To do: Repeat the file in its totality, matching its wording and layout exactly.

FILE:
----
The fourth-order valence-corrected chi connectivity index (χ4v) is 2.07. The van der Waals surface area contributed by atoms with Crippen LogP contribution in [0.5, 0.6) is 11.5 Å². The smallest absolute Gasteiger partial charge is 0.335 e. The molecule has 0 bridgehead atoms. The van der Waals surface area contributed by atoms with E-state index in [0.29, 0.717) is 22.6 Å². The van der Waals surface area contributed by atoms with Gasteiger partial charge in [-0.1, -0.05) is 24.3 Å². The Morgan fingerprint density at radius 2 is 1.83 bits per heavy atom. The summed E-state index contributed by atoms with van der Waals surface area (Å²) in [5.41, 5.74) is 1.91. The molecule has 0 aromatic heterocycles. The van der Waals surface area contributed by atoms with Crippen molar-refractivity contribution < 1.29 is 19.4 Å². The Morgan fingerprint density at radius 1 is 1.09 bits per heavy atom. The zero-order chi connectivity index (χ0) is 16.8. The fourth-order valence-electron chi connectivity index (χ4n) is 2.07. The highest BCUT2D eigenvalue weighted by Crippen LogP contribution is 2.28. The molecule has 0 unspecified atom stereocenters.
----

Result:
The fourth-order valence-corrected chi connectivity index (χ4v) is 2.07. The van der Waals surface area contributed by atoms with Crippen LogP contribution in [0.5, 0.6) is 11.5 Å². The smallest absolute Gasteiger partial charge is 0.335 e. The molecule has 0 bridgehead atoms. The van der Waals surface area contributed by atoms with E-state index in [0.29, 0.717) is 22.6 Å². The van der Waals surface area contributed by atoms with Gasteiger partial charge in [-0.1, -0.05) is 24.3 Å². The Morgan fingerprint density at radius 2 is 1.83 bits per heavy atom. The summed E-state index contributed by atoms with van der Waals surface area (Å²) in [5.41, 5.74) is 1.91. The molecule has 0 aromatic heterocycles. The van der Waals surface area contributed by atoms with Crippen molar-refractivity contribution < 1.29 is 19.4 Å². The Morgan fingerprint density at radius 1 is 1.09 bits per heavy atom. The zero-order chi connectivity index (χ0) is 16.8. The fourth-order valence-electron chi connectivity index (χ4n) is 2.07. The highest BCUT2D eigenvalue weighted by Crippen LogP contribution is 2.28. The molecule has 0 unspecified atom stereocenters.